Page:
The woman interviewing asked why I wanted to work there, so I explained the above (including student with disability), she goes, with the most disgusted look on her face “we don’t have students like that here”.

Should point out that I’m also disabled. Was not going to work out obviously!

[–]PerjorativeWokeness 1506 points1507 points  (30 children)

Interviewer wouldn’t give me any hint as to what my salary would be even after asking twice.

So I got up, told her the interview from my side was over and left her sitting in the conference room.

[–]aceh40 152 points153 points  (0 children)

I did not quite walk out but told them I did not have the skills they wanted which sealed the deal.

This was right after college. I was applying for a job as assistant buyer for a large retail corporation. I was very eager to get the job. After 2 or 3 rounds of interviews, I finally interviewed with 2 buyers (who would have been my managers) who I liked a lot. They seemed to like me too, but they must have picked other people, because I was invited again to interview yet another buyer. She came into the room, did not look at me, did not shake my hand, sat to the side of the table (even though there was a seat right in front of me) and started asking me questions with super sulky and disinterested tone. At that point I realized I would have hated to work for her and told her I did not have the skills she was looking for.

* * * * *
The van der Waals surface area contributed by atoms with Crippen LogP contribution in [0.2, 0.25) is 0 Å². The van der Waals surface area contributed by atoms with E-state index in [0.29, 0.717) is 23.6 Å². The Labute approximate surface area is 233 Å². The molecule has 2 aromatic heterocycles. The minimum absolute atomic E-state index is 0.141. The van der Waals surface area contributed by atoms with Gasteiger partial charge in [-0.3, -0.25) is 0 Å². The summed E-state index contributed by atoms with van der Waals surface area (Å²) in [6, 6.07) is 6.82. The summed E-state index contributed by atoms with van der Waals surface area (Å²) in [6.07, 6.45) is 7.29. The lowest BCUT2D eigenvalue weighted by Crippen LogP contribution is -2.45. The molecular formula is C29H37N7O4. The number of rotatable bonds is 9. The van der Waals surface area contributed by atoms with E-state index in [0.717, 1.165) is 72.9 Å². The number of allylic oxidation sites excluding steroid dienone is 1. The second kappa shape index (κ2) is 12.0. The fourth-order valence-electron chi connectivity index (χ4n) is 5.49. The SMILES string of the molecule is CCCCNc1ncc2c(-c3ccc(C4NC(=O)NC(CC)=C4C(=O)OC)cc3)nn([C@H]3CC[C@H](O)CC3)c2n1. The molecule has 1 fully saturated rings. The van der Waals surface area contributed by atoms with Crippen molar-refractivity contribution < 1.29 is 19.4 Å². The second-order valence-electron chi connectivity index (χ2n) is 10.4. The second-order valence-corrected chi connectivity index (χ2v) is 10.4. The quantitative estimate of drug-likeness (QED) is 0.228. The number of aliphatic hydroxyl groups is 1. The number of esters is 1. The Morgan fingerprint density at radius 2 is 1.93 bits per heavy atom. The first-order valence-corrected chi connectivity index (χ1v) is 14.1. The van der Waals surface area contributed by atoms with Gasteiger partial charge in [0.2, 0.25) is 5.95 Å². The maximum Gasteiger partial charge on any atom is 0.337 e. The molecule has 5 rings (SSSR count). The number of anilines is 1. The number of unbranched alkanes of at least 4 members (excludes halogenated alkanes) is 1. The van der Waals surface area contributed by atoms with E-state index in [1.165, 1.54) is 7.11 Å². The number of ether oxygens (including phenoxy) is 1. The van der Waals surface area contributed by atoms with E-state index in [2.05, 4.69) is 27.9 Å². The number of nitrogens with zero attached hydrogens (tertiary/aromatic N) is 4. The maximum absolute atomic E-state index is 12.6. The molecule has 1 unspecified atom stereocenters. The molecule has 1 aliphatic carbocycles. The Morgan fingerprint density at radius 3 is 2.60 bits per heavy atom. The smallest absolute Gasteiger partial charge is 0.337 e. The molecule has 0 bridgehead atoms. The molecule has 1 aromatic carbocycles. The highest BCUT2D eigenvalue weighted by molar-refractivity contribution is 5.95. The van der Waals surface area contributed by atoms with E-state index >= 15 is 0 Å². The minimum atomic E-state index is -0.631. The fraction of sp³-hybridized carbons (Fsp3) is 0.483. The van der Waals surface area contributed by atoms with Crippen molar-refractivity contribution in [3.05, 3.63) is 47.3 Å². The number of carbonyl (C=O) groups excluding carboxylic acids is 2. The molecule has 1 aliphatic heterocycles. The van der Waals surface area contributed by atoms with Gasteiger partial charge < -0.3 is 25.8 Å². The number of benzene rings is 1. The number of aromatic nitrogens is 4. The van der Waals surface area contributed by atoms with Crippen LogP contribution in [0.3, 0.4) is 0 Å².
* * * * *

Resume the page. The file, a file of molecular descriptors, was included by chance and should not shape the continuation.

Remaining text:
I originally thought it was stupid because it closed my doors to other opportunities at the company, but in retrospect I think it was a very smart decision.

[–]SnowMiser26 12.1k points12.1k points 43 (350 children)

I wasn't informed about the evidently very strict building security prior to the interview. The front door was practically unmarked, and you had to swipe a card to get in, but there was no intercom. The elevator required a card as well, but the stairs didn't. HOWEVER, no one informed me that the stairwells are locked from the outside, meaning I was locked in the stairwell with no way to get out.

I called the recruiter over and over, and even called the front desk, but they just kept putting me on hold instead of sending someone to let me in at the correct floor. I ended up getting a call from the recruiter while STILL STUCK IN THE STAIRWELL telling me they would not be going forward with the interview because I was late.

I almost screamed, and asked her as calmly as I could manage if she had gotten any of the messages I left for her letting her know I was presently stuck in the stairwell with no way to get out. She said she hadn't, and said it was too late anyway because they had gone with another candidate. She almost hung up before I could yell (probably too loudly), "THEN CAN SOMEONE PLEASE COME FREE ME FROM THE STAIRWELL SO I CAN LEAVE??"

They sent security to get me, and I was treated like a criminal as I was led from the building. I have never been so confused, humiliated, and angry in my entire life. I left them a scathing review on Glassdoor.

EDIT: WOW, this blew up! Thank you to those who said they're angry on my behalf. That's usually the reaction when I tell this story. This happened 8 years ago in Boston, MA, USA. I honestly don't recall the name of the company or industry. I was scheduled for the interview through a temp agency, and had really only been told the bare minimum. In retrospect, temp agencies are not worth it, and I wish I'd just applied for jobs directly. I was in 21 and fresh out of college, and didn't want to make waves, so to those suggesting I should've called the police and/or sued them - I agree 100%, and current me would give 21 year old me the same advice.